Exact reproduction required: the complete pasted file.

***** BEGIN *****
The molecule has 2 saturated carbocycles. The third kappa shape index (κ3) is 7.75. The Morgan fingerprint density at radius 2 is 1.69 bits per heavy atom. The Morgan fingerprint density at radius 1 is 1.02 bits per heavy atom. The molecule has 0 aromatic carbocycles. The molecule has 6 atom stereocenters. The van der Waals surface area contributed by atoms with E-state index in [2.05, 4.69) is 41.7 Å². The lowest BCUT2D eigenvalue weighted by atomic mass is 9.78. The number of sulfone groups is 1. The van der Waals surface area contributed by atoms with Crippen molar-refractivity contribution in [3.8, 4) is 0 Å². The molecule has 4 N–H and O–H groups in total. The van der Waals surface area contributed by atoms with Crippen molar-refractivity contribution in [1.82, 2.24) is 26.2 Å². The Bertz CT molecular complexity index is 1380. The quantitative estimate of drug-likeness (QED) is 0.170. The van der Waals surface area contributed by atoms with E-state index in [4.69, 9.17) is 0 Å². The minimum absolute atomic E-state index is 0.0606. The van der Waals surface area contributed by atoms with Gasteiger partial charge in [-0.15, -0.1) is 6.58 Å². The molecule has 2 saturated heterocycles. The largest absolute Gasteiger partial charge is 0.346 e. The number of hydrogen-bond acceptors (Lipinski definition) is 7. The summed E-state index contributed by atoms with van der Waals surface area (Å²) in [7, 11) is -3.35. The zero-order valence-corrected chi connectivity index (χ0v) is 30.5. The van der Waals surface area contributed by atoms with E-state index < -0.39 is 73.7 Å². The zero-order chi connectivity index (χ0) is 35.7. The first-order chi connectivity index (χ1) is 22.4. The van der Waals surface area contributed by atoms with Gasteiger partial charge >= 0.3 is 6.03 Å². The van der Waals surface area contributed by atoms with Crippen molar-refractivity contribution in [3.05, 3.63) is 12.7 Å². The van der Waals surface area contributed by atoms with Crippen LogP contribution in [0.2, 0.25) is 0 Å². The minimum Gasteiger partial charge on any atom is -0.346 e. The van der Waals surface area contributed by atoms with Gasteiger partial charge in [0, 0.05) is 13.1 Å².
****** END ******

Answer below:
The molecule has 2 saturated carbocycles. The third kappa shape index (κ3) is 7.75. The Morgan fingerprint density at radius 2 is 1.69 bits per heavy atom. The Morgan fingerprint density at radius 1 is 1.02 bits per heavy atom. The molecule has 0 aromatic carbocycles. The molecule has 6 atom stereocenters. The van der Waals surface area contributed by atoms with E-state index in [2.05, 4.69) is 41.7 Å². The lowest BCUT2D eigenvalue weighted by atomic mass is 9.78. The number of sulfone groups is 1. The van der Waals surface area contributed by atoms with Crippen molar-refractivity contribution in [3.8, 4) is 0 Å². The molecule has 4 N–H and O–H groups in total. The van der Waals surface area contributed by atoms with Crippen molar-refractivity contribution in [1.82, 2.24) is 26.2 Å². The Bertz CT molecular complexity index is 1380. The quantitative estimate of drug-likeness (QED) is 0.170. The van der Waals surface area contributed by atoms with E-state index in [4.69, 9.17) is 0 Å². The minimum absolute atomic E-state index is 0.0606. The van der Waals surface area contributed by atoms with Gasteiger partial charge in [-0.15, -0.1) is 6.58 Å². The molecule has 2 saturated heterocycles. The largest absolute Gasteiger partial charge is 0.346 e. The number of hydrogen-bond acceptors (Lipinski definition) is 7. The summed E-state index contributed by atoms with van der Waals surface area (Å²) in [7, 11) is -3.35. The zero-order valence-corrected chi connectivity index (χ0v) is 30.5. The van der Waals surface area contributed by atoms with E-state index < -0.39 is 73.7 Å². The zero-order chi connectivity index (χ0) is 35.7. The first-order chi connectivity index (χ1) is 22.4. The van der Waals surface area contributed by atoms with Gasteiger partial charge >= 0.3 is 6.03 Å². The van der Waals surface area contributed by atoms with Crippen molar-refractivity contribution in [3.05, 3.63) is 12.7 Å². The van der Waals surface area contributed by atoms with Crippen LogP contribution in [0.2, 0.25) is 0 Å². The minimum Gasteiger partial charge on any atom is -0.346 e. The van der Waals surface area contributed by atoms with Gasteiger partial charge in [0, 0.05) is 13.1 Å².